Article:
Ruacunt - Soul Depletion Hymns (Cover Artwork)
Staff Review


Soul Depletion Hymns (2011)


Say what you will, but at least Ruacunt have balls. On Soul Depletion Hymns, they take a lot of dares that most bands would shrivel up over. While the experiments don't always work, at least they are nasty.

For the most part, Ruacunt vaguely operate in what would be called post-punk. The band turn their instruments up to eleven so that their recorders mainline mostly white noise while they charge forward in a droned, feedback-covered wall while screamed vocals seep through the back end. There isn't so much notes or music in these recordings as massive waves of shrieks and amplifier cracking.

It's challenging music for sure. But the sheer abrasion of the music is somewhat tempered by the techno and general keyboard theatrics the band seemingly arbitrarily drop in at random points. But the music is so lo-fi that it rally mostly sounds like a toy keyboard being run through the trash compactor, and really, that's probably what the band was going for.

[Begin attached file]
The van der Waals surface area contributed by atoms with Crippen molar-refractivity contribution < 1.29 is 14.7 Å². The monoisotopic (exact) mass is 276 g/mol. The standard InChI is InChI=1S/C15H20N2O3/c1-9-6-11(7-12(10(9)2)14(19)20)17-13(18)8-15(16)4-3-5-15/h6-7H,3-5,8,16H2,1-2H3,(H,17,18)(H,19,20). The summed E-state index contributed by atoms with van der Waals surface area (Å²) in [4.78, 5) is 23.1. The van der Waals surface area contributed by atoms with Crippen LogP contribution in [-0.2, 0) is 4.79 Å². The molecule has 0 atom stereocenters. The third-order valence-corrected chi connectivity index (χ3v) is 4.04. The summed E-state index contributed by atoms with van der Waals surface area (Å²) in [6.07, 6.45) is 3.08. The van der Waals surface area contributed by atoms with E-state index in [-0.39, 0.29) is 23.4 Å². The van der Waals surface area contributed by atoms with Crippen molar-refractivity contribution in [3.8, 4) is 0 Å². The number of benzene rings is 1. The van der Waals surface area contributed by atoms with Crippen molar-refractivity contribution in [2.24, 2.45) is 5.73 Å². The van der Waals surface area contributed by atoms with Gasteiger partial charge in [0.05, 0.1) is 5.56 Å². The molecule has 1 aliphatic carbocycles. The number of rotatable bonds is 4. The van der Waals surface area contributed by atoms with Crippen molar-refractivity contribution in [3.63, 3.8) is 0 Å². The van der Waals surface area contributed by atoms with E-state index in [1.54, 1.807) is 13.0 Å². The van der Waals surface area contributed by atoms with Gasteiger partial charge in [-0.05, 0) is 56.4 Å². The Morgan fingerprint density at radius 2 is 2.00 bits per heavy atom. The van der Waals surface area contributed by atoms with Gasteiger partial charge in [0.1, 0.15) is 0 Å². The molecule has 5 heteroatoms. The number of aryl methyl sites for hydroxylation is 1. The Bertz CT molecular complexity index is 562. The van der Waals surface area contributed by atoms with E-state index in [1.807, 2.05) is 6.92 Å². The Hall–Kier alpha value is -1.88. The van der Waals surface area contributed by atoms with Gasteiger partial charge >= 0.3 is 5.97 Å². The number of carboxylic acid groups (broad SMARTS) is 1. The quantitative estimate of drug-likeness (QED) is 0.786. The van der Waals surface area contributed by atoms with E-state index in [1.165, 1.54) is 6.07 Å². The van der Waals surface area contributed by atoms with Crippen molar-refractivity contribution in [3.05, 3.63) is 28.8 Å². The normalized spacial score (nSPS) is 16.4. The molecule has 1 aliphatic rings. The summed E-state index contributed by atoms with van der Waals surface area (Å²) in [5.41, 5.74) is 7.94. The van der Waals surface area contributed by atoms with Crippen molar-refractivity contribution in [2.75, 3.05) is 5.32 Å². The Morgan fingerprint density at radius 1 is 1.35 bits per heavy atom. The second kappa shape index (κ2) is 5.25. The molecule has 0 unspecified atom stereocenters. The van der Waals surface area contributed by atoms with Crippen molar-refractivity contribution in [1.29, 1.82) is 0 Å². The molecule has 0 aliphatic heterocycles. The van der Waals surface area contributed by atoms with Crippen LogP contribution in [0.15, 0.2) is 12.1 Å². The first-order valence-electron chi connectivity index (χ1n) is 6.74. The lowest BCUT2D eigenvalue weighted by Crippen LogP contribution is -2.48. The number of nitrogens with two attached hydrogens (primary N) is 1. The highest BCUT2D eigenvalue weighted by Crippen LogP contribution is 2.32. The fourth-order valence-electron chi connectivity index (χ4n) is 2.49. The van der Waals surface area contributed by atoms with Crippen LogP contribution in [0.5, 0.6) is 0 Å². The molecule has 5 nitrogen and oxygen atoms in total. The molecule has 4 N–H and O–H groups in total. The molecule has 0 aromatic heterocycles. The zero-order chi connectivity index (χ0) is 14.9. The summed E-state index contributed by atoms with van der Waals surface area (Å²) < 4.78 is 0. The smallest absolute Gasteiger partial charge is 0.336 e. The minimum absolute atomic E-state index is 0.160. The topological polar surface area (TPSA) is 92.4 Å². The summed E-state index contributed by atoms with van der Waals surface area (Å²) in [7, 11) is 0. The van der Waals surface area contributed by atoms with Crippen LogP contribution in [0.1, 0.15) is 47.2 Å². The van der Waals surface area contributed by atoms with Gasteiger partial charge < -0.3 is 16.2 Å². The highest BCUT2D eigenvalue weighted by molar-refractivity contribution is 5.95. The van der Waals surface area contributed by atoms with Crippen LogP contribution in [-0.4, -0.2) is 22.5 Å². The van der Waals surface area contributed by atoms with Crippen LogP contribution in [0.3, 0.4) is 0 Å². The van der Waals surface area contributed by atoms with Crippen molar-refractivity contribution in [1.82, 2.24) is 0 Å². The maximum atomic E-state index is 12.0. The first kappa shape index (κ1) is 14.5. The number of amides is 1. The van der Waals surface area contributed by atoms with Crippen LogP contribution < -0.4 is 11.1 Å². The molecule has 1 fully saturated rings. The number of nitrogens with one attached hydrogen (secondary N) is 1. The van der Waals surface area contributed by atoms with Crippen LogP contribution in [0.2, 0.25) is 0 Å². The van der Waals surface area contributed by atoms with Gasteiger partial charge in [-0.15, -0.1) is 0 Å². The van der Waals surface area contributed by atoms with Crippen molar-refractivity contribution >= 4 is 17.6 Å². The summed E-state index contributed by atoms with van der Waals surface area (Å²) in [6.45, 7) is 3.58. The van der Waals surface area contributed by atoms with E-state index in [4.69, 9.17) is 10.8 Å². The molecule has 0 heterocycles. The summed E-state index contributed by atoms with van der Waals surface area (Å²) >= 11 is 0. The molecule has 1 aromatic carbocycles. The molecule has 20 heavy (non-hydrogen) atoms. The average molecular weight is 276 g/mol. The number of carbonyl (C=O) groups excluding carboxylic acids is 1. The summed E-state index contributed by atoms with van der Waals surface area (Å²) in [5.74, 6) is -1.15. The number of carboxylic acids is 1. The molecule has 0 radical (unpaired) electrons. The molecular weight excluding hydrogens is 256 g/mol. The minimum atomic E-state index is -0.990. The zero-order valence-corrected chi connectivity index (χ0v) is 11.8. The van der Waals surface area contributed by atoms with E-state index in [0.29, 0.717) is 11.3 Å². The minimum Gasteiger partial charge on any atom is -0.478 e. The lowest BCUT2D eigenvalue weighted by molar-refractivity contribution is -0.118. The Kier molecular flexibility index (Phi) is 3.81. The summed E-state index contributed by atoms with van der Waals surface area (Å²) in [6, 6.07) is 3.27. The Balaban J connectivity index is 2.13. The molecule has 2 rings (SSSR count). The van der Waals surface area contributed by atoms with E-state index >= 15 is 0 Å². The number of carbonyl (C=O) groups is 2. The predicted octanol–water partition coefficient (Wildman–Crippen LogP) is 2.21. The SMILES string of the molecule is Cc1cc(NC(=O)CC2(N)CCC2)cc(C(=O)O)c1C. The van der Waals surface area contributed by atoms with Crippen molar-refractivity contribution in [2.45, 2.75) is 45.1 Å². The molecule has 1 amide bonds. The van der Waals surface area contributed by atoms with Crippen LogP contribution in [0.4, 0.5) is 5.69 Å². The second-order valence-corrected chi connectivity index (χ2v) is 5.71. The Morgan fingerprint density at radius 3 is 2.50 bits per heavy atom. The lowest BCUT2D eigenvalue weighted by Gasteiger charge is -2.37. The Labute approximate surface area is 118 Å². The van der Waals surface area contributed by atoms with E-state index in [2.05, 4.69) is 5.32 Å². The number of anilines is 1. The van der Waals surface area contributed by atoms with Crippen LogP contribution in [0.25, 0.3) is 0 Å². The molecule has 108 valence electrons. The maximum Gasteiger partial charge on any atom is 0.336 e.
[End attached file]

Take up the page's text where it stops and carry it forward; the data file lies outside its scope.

Because the music is so random and so abrasive, it doesn't become boring because there's so much chaos, there's no time for the band to establish a route pattern. But while it's not boring, it's not necessarily interesting either. If anything, this music is a pummeling for the sake of pummeling and one wonders if the band really is trying to push the envelope of discordant music or if they're seeing if people will take the bait. Swans made nasty music for the sake of nasty music too, but at least they withdrew on the attack sometimes, and there seemed to be planned waves in their sonic assaults. Here, there is just pain. Certainly, the band have the tools to make some really interesting, aggressive music, but they'll have work to harder. Ambition, be it genuine or the foundation for an anti-joke, in of itself doesn't make music enjoyable, but it does make it unique.